As for respect, I will give it where I think it's due. In the case of Mormons not a whole lot is due, I my opinion.

  7. As a former Mormon, I can tell you that what the membership believes individually is often out of sync with the official doctrine (or lack thereof).

    The biggest problem, as I pointed out in PZ's blog, is that the LDS Church tends to follow the conservative religious Zeitgeist in an accretive fashion, insofar as it doesn't ride roughshod over its own core doctrines.

    As an example, when genetics helps them, as in when it bolsters genealogy for the purposes of baptizing their dead relatives, it counts as good. When it contradicts them, e.g. disproving Hebrew origins of Native Americans, it's bad.

    Disbelief in evolution is somewhat contradictory with the foundational Mormon belief in exaltation, but again, most individual Mormons probably are unaware that the Church is not opposed to evolution.

    An example of doctrinal syncretization: a few years ago I was attending Sunday School in a single adults congregation, when the question was raised as to whether Mormons believed in the Rapture - a belief from the Darbyist tradition that worthy Christians will rise to meet Jesus in the clouds at his Second Coming. Several folks in the room, obviously tuned in more to the Left Behind series than to Mormon scripture said that indeed Mormons do believe it.

    Naturally, I took the opportunity to raise my hand and explain that the Rapture was based on a non-LDS exegesis (a word I'm sure most of them had never heard) of the scripture, and Mormons assuredly do not accept the Rapture as part of the end times. I can only say that there were a lot of angry rebuffed faces among that room of young devout LDS that morning.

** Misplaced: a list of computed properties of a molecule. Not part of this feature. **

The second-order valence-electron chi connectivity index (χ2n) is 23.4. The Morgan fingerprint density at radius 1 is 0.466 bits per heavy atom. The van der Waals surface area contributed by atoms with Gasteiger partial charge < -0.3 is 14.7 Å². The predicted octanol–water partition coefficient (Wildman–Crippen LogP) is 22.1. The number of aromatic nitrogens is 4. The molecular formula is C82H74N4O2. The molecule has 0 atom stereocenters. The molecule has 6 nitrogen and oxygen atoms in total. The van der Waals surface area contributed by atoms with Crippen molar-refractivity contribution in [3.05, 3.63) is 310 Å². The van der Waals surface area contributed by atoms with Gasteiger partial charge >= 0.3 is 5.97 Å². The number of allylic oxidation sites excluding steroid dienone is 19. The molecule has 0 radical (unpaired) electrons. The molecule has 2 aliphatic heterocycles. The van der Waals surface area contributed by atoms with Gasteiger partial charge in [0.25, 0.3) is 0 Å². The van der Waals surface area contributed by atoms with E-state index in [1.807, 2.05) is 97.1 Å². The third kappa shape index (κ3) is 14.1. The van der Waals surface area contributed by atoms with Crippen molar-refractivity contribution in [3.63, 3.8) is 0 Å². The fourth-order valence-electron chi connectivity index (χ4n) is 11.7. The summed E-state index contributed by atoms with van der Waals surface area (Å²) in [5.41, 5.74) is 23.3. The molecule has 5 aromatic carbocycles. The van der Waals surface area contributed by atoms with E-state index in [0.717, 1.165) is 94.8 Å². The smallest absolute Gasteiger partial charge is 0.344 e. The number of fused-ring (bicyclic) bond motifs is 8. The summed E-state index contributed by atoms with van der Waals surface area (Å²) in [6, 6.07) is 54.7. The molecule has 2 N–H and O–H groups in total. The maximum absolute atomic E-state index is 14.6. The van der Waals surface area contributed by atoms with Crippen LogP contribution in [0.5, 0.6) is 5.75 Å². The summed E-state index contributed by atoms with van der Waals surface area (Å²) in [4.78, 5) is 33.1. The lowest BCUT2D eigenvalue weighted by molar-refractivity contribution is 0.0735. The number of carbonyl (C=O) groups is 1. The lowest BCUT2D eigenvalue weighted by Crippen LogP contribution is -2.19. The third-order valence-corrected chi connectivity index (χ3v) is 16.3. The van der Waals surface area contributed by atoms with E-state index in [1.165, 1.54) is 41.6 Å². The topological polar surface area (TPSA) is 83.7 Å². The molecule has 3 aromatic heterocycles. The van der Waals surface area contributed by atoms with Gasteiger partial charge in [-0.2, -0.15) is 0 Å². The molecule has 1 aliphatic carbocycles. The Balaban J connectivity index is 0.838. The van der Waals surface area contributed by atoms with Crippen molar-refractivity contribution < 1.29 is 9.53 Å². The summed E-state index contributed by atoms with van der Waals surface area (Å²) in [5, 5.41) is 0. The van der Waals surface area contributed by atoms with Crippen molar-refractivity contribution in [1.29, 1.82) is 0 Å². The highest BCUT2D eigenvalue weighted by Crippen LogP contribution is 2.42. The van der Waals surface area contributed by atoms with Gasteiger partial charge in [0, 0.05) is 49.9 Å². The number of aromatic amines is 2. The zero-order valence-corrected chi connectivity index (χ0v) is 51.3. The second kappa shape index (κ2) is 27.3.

But that's the way popular beliefs, like the anti-evolution sentiment, get grafted into popular LDS beliefs. Eventually, if the belief is not in contradiction with the leadership's policy aims, they may choose to adopt it on high or to trample it, depending largely on their mood.

  8. Well... We love science. Check it

  9. I love when people talk about things they dont know anything about. You all are ignorant. If you dont know something about someone's faith, don't comment on it. It makes you look like an idiot. I especially like the comment on "magic underwear". Youre an idiot.

  10. I love when people talk about things they dont know anything about.

    May I recommend joining a church, then?

    You all are ignorant. If you dont know something about someone's faith, don't comment on it.

    But, we do know something. I do know, for example, that some Mormons wear special underwear. They told me. Also, sometimes very young men in black ties come unsolicited knocking on my door to tell me to join their church.

    It makes you look like an idiot. I especially like the comment on "magic underwear". Youre an idiot.

    That's okay. I don't mind it when the crazies think I'm an idiot. It just makes sense.

  11. Bjorn,

    So, because someone told you that Mormons wear magic underwear, and because some missionaries knocked on your door, now you're an expert on Mormons? I have studied this religion my entire life, and you've given it careless thought and decided to bash it. Your opinion means less than nothing to those who really know what the Mormon religion is about. I'd like to say that you really ARE an idiot, but then I'd be doing the same thing you're doing. Judging you from a small portion of what I see. You may actually be a decent human being, for all I know. And if you actually learned about the Mormon religion (not from an ex Mormon,) you may discover that this religion actually does deserve some respect.

  12. Aftonlodging, no, I am of course not an expert, and nor did I claim to be one. Why is learning about Mormons from an ex-Mormon not good enough for you?

    Sure, I may discover that it deserves respect. Tentatively I conclude that it's a complete hoax, just like all other religions.